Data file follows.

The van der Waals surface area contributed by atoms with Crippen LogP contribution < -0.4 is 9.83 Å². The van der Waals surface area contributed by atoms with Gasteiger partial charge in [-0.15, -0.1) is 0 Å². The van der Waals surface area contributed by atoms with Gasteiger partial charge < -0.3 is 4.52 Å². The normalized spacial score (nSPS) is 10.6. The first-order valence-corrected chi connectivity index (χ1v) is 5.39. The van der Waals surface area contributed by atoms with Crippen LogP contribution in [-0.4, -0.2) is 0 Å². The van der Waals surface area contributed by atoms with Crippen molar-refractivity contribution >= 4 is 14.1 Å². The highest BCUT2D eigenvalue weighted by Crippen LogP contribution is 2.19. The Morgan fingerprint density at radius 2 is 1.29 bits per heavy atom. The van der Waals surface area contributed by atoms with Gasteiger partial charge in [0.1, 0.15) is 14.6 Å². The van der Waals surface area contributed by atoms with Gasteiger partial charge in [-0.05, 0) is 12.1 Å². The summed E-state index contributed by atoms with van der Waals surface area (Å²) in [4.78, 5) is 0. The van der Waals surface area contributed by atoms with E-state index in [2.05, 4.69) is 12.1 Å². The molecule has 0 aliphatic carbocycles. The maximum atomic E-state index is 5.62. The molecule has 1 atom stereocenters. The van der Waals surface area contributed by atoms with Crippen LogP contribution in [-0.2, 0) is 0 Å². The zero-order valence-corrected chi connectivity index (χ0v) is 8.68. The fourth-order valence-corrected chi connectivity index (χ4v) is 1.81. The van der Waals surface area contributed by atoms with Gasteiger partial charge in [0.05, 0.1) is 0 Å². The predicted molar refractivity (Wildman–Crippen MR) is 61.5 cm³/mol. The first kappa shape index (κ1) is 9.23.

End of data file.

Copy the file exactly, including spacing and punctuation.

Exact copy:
The van der Waals surface area contributed by atoms with Crippen LogP contribution < -0.4 is 9.83 Å². The van der Waals surface area contributed by atoms with Gasteiger partial charge in [-0.15, -0.1) is 0 Å². The van der Waals surface area contributed by atoms with Gasteiger partial charge < -0.3 is 4.52 Å². The normalized spacial score (nSPS) is 10.6. The first-order valence-corrected chi connectivity index (χ1v) is 5.39. The van der Waals surface area contributed by atoms with Crippen LogP contribution in [-0.4, -0.2) is 0 Å². The van der Waals surface area contributed by atoms with Crippen molar-refractivity contribution >= 4 is 14.1 Å². The highest BCUT2D eigenvalue weighted by Crippen LogP contribution is 2.19. The Morgan fingerprint density at radius 2 is 1.29 bits per heavy atom. The van der Waals surface area contributed by atoms with Gasteiger partial charge in [0.1, 0.15) is 14.6 Å². The van der Waals surface area contributed by atoms with Gasteiger partial charge in [-0.05, 0) is 12.1 Å². The summed E-state index contributed by atoms with van der Waals surface area (Å²) in [4.78, 5) is 0. The van der Waals surface area contributed by atoms with E-state index in [2.05, 4.69) is 12.1 Å². The molecule has 0 aliphatic carbocycles. The maximum atomic E-state index is 5.62. The molecule has 1 atom stereocenters. The van der Waals surface area contributed by atoms with Crippen LogP contribution in [-0.2, 0) is 0 Å². The zero-order valence-corrected chi connectivity index (χ0v) is 8.68. The fourth-order valence-corrected chi connectivity index (χ4v) is 1.81. The van der Waals surface area contributed by atoms with Gasteiger partial charge in [0.05, 0.1) is 0 Å². The predicted molar refractivity (Wildman–Crippen MR) is 61.5 cm³/mol. The first kappa shape index (κ1) is 9.23.